What is done for the ground in a tepee?
The simplest and most rustic solution for a tepee’s floor is simply the use of the surface where it is mounted.
However, various types of floor insulators can be used, which make it much more comfortable.
Carpets, wooden pallets, skins, tarpaulins … we offer you some of these options.

How long does it take to get my tepee ready?
The average time for preparing a complete medium tepee from the moment you confirm the order until the moment when it is ready for delivery, is approximately 2 weeks, but this depends on the time of the year. Contact us for more information!

History of Yurt

History of Yurt

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History of Yurt

El Yurt o Yurta es la vivienda portátil tradicional de los grupos de pastores nómadas de la estepa de Asia central.

Su nombre en mongol es Ger, que significa “tienda de fieltro”. La palabra Yurt es el principio de una palabra turca que se refiere a la impresión dejada en la tierra por una yurta recién quitada, y por extensión, actualmente, el significado de Yurt en este idioma hace alusión a  “patria” o “dominio”.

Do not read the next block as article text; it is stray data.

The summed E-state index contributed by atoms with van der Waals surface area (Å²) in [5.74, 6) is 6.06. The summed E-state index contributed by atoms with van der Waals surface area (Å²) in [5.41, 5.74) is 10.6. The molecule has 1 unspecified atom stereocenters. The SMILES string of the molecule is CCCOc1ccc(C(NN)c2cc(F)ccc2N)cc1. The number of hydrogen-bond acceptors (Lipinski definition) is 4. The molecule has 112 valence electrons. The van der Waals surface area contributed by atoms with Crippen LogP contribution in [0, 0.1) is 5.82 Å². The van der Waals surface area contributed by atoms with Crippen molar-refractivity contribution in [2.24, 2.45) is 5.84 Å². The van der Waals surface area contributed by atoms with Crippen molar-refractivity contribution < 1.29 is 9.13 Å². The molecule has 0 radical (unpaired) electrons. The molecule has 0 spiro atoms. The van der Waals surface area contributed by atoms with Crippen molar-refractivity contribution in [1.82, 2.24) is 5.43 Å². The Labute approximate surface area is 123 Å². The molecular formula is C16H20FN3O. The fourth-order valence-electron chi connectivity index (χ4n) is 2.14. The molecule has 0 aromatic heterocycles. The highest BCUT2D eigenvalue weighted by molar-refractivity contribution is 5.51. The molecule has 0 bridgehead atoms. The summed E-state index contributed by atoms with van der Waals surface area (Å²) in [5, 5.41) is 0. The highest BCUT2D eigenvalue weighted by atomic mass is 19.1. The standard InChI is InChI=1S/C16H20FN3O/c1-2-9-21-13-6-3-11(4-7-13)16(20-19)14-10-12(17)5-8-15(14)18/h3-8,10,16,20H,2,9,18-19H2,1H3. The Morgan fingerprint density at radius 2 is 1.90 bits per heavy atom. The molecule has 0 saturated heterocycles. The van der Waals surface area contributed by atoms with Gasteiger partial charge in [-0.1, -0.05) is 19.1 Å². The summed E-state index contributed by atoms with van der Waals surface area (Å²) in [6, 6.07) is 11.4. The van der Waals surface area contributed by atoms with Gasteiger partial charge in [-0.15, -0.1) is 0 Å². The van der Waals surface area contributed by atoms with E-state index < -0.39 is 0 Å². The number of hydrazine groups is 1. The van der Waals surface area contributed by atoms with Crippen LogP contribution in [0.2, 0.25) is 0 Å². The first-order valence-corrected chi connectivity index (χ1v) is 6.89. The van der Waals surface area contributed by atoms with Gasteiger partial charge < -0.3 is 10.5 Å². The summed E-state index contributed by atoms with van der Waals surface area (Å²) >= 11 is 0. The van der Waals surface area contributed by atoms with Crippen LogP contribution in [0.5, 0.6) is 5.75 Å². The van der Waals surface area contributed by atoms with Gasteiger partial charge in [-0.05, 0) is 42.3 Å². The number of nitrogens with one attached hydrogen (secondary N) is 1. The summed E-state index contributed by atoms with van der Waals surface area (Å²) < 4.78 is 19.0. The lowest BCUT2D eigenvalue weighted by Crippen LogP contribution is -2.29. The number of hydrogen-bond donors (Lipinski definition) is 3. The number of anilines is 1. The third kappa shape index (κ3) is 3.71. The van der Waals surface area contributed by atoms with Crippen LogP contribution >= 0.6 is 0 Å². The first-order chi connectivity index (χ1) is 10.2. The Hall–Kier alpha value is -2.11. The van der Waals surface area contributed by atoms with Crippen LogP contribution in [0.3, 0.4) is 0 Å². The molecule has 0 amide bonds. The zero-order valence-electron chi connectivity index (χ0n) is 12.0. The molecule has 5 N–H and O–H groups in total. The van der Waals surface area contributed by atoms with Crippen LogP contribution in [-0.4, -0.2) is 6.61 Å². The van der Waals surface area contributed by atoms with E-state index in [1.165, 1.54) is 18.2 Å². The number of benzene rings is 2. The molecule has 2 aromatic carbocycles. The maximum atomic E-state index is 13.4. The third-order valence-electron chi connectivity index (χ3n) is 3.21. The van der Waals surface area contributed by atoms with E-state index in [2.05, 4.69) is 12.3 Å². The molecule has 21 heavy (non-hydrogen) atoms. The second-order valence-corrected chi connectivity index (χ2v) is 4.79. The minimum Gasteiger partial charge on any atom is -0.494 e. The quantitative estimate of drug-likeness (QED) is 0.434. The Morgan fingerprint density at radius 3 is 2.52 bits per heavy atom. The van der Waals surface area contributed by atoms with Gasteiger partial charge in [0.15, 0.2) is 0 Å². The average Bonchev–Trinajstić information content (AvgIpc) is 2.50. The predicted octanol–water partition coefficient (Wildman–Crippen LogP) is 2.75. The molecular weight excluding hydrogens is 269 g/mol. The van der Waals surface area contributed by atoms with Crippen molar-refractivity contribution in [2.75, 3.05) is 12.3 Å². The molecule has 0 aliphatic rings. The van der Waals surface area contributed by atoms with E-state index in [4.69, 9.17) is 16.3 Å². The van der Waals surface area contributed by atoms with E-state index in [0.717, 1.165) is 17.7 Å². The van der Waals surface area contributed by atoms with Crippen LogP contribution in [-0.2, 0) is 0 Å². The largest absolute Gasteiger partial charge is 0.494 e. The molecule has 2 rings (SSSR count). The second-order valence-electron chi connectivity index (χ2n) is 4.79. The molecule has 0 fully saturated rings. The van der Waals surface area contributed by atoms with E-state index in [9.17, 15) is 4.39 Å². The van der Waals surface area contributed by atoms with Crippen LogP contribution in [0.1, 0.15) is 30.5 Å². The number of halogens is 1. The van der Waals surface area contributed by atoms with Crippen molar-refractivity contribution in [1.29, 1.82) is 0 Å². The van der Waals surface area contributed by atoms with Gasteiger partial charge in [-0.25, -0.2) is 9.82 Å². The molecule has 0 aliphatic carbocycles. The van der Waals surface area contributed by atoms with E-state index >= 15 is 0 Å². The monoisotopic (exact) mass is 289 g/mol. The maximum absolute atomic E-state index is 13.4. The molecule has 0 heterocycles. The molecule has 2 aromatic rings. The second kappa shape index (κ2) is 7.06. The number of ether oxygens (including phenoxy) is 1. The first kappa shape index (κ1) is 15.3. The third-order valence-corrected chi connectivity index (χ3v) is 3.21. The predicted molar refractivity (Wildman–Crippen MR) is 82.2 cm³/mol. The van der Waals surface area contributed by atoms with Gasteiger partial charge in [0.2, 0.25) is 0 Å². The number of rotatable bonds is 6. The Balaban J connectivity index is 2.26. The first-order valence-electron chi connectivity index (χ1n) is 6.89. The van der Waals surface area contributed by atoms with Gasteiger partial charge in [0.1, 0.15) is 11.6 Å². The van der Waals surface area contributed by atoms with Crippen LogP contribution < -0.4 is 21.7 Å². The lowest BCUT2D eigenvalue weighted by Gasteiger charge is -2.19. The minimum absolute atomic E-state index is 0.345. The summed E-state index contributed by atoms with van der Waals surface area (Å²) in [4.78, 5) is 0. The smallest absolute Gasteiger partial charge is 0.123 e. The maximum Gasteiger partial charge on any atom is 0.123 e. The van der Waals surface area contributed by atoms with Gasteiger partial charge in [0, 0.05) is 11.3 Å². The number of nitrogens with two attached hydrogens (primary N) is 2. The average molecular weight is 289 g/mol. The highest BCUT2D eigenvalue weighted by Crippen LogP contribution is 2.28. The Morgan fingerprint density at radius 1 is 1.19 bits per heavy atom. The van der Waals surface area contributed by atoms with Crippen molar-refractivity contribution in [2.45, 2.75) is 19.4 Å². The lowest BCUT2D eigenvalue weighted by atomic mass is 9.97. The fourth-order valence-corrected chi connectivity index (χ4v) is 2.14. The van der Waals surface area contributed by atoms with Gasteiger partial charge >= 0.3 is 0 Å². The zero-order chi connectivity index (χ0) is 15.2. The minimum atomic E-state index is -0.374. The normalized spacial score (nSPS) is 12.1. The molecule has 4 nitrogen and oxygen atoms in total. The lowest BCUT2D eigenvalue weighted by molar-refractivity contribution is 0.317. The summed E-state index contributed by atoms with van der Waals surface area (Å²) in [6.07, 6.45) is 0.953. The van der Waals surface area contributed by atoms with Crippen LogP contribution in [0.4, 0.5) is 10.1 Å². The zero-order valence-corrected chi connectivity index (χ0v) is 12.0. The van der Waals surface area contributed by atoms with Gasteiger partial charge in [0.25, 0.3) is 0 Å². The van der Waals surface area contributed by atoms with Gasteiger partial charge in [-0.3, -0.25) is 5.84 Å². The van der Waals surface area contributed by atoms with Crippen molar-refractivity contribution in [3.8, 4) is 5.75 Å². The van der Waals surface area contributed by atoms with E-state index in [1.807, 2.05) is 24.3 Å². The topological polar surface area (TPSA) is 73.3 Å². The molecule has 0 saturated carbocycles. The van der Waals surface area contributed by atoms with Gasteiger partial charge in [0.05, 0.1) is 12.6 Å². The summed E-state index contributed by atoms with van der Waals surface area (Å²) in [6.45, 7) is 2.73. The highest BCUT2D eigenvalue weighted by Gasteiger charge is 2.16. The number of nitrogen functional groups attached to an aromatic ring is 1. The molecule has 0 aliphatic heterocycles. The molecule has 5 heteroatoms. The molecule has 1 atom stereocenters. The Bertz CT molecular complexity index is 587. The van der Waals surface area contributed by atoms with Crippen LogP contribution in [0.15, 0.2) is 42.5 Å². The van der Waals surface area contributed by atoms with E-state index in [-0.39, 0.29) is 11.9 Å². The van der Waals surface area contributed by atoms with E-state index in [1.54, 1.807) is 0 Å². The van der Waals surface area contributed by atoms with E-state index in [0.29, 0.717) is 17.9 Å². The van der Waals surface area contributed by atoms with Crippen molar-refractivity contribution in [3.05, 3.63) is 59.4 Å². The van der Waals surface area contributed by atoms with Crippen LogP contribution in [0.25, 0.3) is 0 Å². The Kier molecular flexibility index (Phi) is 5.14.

El nombre Kazakh original utilizado para describir la yurta como vivienda es Kïiz Üy y significa “casa de fieltro”.

Mongolia es una planicie alta, donde la mayoría de las alturas sobrepasan los 1000 metros sobre el nivel del mar. El clima suele ser extremadamente seco, duro, con fuertes vientos y grandes variaciones de temperatura entre el invierno y el verano.

El diseño original de la yurta es muy adecuado para resistir las variaciones climáticas propias de las regiones de las que procede, combinando su extraordinaria estabilidad con su facilidad de transporte.

Su diseño es circular y combina esencialmente un marco hecho de varas de madera (que incluye las paredes, vigas del techo y una corona central sostenida por un par de columnas) fijadas entre sí con tendones y crin de caballo, y originalmente recubierto con fieltro, aunque en la actualidad también con lonas e incluyendo puerta de madera.

Desde tiempos antiguos, la yurta ha tenido un profundo significado místico. Representa el universo en el microcosmos: el suelo (la tierra), el techo (el cielo) y la corona del techo (el sol). Está orientada a las cuatro esquinas de la Tierra.

La yurta contiene también los 5 elementos básicos de la cultura asiática: Tierra (el suelo), rodeada de Madera (la estructura), incluye al  Fuego (dentro de la estufa), rodeado de Metal (la rejilla), y hay Agua (en el pote sobre la rejilla). La estufa se considera sagrada también, con el humo ascendiendo hacia los cielos…

FAQs Yurt

FAQs Yurt

FAQs Yurt

Is the yurt a home for the whole year?
Yes. The yurt is a portable dwelling and suitable as a permanent residence. Its original design is ancestral and has been perfected for many generations to meet the needs of its inhabitants. It can be warm in Arctic winters and cool enough in summer. It resists strong winds, snow, and thanks to the incorporation of specific tarps, it also resists moisture. This ingenious structure does not require floor fixing.

The yurts resist the strong winds?